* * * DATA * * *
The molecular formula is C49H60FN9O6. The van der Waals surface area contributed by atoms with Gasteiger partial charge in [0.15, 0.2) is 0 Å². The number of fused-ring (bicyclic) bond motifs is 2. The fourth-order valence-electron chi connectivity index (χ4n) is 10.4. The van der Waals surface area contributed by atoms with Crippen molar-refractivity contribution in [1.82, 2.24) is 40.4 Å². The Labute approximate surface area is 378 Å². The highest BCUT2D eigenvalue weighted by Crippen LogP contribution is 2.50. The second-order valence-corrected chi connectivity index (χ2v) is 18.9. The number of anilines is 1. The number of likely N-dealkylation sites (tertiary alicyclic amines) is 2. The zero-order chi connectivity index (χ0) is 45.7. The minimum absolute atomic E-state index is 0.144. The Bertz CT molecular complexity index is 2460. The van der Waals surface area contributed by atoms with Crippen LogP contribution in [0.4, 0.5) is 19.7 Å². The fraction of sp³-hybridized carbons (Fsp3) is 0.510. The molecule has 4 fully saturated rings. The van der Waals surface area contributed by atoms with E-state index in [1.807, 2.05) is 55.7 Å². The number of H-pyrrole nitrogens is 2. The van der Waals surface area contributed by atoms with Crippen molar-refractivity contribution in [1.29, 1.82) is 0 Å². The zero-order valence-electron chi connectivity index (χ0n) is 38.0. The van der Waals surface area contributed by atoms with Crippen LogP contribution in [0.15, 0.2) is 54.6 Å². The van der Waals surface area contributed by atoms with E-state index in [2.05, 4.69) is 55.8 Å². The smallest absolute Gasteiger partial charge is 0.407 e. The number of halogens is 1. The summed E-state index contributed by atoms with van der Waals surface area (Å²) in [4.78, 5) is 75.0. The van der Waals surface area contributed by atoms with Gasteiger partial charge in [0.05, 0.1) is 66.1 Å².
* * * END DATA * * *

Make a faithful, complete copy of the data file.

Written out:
The molecular formula is C49H60FN9O6. The van der Waals surface area contributed by atoms with Gasteiger partial charge in [0.15, 0.2) is 0 Å². The number of fused-ring (bicyclic) bond motifs is 2. The fourth-order valence-electron chi connectivity index (χ4n) is 10.4. The van der Waals surface area contributed by atoms with Crippen molar-refractivity contribution in [1.82, 2.24) is 40.4 Å². The Labute approximate surface area is 378 Å². The highest BCUT2D eigenvalue weighted by Crippen LogP contribution is 2.50. The second-order valence-corrected chi connectivity index (χ2v) is 18.9. The number of anilines is 1. The number of likely N-dealkylation sites (tertiary alicyclic amines) is 2. The zero-order chi connectivity index (χ0) is 45.7. The minimum absolute atomic E-state index is 0.144. The Bertz CT molecular complexity index is 2460. The van der Waals surface area contributed by atoms with Crippen LogP contribution in [0.4, 0.5) is 19.7 Å². The fraction of sp³-hybridized carbons (Fsp3) is 0.510. The molecule has 4 fully saturated rings. The van der Waals surface area contributed by atoms with E-state index in [1.807, 2.05) is 55.7 Å². The number of H-pyrrole nitrogens is 2. The van der Waals surface area contributed by atoms with Crippen molar-refractivity contribution in [1.29, 1.82) is 0 Å². The zero-order valence-electron chi connectivity index (χ0n) is 38.0. The van der Waals surface area contributed by atoms with Crippen LogP contribution in [0.15, 0.2) is 54.6 Å². The van der Waals surface area contributed by atoms with E-state index in [2.05, 4.69) is 55.8 Å². The smallest absolute Gasteiger partial charge is 0.407 e. The number of halogens is 1. The summed E-state index contributed by atoms with van der Waals surface area (Å²) in [4.78, 5) is 75.0. The van der Waals surface area contributed by atoms with Gasteiger partial charge in [0.05, 0.1) is 66.1 Å².